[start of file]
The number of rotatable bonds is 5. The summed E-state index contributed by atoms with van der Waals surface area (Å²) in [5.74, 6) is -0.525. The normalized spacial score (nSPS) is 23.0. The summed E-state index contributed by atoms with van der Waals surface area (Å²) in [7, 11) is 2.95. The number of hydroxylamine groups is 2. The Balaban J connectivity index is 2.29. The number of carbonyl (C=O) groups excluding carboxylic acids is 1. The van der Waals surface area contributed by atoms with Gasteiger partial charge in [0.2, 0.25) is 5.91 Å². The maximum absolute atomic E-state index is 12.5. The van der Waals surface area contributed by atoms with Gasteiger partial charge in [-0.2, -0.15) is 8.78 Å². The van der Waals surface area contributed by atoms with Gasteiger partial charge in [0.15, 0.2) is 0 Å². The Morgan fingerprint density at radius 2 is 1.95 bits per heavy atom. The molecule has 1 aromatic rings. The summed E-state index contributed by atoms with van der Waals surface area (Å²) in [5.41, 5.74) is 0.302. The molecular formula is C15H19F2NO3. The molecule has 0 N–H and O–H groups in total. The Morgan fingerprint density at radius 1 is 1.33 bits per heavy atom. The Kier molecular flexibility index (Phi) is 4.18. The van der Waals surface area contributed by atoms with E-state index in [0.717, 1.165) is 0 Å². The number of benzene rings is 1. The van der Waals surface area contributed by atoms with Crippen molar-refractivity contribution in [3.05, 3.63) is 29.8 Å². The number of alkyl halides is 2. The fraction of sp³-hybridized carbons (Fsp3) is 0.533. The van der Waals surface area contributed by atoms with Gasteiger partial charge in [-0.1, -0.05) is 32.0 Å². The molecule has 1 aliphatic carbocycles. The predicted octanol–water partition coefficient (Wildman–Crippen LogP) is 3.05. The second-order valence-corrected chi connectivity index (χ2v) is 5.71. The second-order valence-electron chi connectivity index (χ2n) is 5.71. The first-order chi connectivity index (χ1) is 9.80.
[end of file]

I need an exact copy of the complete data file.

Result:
The number of rotatable bonds is 5. The summed E-state index contributed by atoms with van der Waals surface area (Å²) in [5.74, 6) is -0.525. The normalized spacial score (nSPS) is 23.0. The summed E-state index contributed by atoms with van der Waals surface area (Å²) in [7, 11) is 2.95. The number of hydroxylamine groups is 2. The Balaban J connectivity index is 2.29. The number of carbonyl (C=O) groups excluding carboxylic acids is 1. The van der Waals surface area contributed by atoms with Gasteiger partial charge in [0.2, 0.25) is 5.91 Å². The maximum absolute atomic E-state index is 12.5. The van der Waals surface area contributed by atoms with Gasteiger partial charge in [-0.2, -0.15) is 8.78 Å². The van der Waals surface area contributed by atoms with Gasteiger partial charge in [0.15, 0.2) is 0 Å². The Morgan fingerprint density at radius 2 is 1.95 bits per heavy atom. The molecule has 1 aromatic rings. The summed E-state index contributed by atoms with van der Waals surface area (Å²) in [5.41, 5.74) is 0.302. The molecular formula is C15H19F2NO3. The molecule has 0 N–H and O–H groups in total. The Morgan fingerprint density at radius 1 is 1.33 bits per heavy atom. The Kier molecular flexibility index (Phi) is 4.18. The van der Waals surface area contributed by atoms with E-state index in [0.717, 1.165) is 0 Å². The number of benzene rings is 1. The van der Waals surface area contributed by atoms with Crippen molar-refractivity contribution in [3.05, 3.63) is 29.8 Å². The number of alkyl halides is 2. The fraction of sp³-hybridized carbons (Fsp3) is 0.533. The van der Waals surface area contributed by atoms with Gasteiger partial charge in [-0.1, -0.05) is 32.0 Å². The molecule has 1 aliphatic carbocycles. The predicted octanol–water partition coefficient (Wildman–Crippen LogP) is 3.05. The second-order valence-corrected chi connectivity index (χ2v) is 5.71. The second-order valence-electron chi connectivity index (χ2n) is 5.71. The first-order chi connectivity index (χ1) is 9.80.